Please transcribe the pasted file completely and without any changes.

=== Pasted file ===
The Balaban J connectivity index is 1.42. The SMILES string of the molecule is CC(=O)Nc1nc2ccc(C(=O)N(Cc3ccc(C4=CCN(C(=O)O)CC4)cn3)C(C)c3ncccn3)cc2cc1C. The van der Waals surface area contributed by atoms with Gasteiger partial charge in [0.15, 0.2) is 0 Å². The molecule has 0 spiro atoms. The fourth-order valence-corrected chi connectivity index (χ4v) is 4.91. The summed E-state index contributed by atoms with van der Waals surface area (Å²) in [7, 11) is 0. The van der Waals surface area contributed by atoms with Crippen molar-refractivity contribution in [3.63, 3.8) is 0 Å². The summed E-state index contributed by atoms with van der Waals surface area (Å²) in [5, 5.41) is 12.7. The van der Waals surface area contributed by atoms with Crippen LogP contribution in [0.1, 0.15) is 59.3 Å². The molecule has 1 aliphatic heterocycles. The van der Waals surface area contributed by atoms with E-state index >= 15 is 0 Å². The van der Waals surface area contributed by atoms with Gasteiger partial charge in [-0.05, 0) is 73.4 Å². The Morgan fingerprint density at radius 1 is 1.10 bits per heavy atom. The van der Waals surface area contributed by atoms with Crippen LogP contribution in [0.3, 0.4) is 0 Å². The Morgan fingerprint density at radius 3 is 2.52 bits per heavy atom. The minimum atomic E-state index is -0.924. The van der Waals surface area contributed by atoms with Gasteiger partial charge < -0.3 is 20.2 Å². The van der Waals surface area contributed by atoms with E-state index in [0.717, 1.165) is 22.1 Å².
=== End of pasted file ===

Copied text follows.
The Balaban J connectivity index is 1.42. The SMILES string of the molecule is CC(=O)Nc1nc2ccc(C(=O)N(Cc3ccc(C4=CCN(C(=O)O)CC4)cn3)C(C)c3ncccn3)cc2cc1C. The van der Waals surface area contributed by atoms with Gasteiger partial charge in [0.15, 0.2) is 0 Å². The molecule has 0 spiro atoms. The fourth-order valence-corrected chi connectivity index (χ4v) is 4.91. The summed E-state index contributed by atoms with van der Waals surface area (Å²) in [7, 11) is 0. The van der Waals surface area contributed by atoms with Crippen molar-refractivity contribution in [3.63, 3.8) is 0 Å². The summed E-state index contributed by atoms with van der Waals surface area (Å²) in [5, 5.41) is 12.7. The van der Waals surface area contributed by atoms with Crippen LogP contribution in [0.1, 0.15) is 59.3 Å². The molecule has 1 aliphatic heterocycles. The van der Waals surface area contributed by atoms with E-state index >= 15 is 0 Å². The van der Waals surface area contributed by atoms with Gasteiger partial charge in [-0.05, 0) is 73.4 Å². The Morgan fingerprint density at radius 1 is 1.10 bits per heavy atom. The van der Waals surface area contributed by atoms with Crippen LogP contribution in [0.3, 0.4) is 0 Å². The Morgan fingerprint density at radius 3 is 2.52 bits per heavy atom. The minimum atomic E-state index is -0.924. The van der Waals surface area contributed by atoms with Gasteiger partial charge < -0.3 is 20.2 Å². The van der Waals surface area contributed by atoms with E-state index in [0.717, 1.165) is 22.1 Å².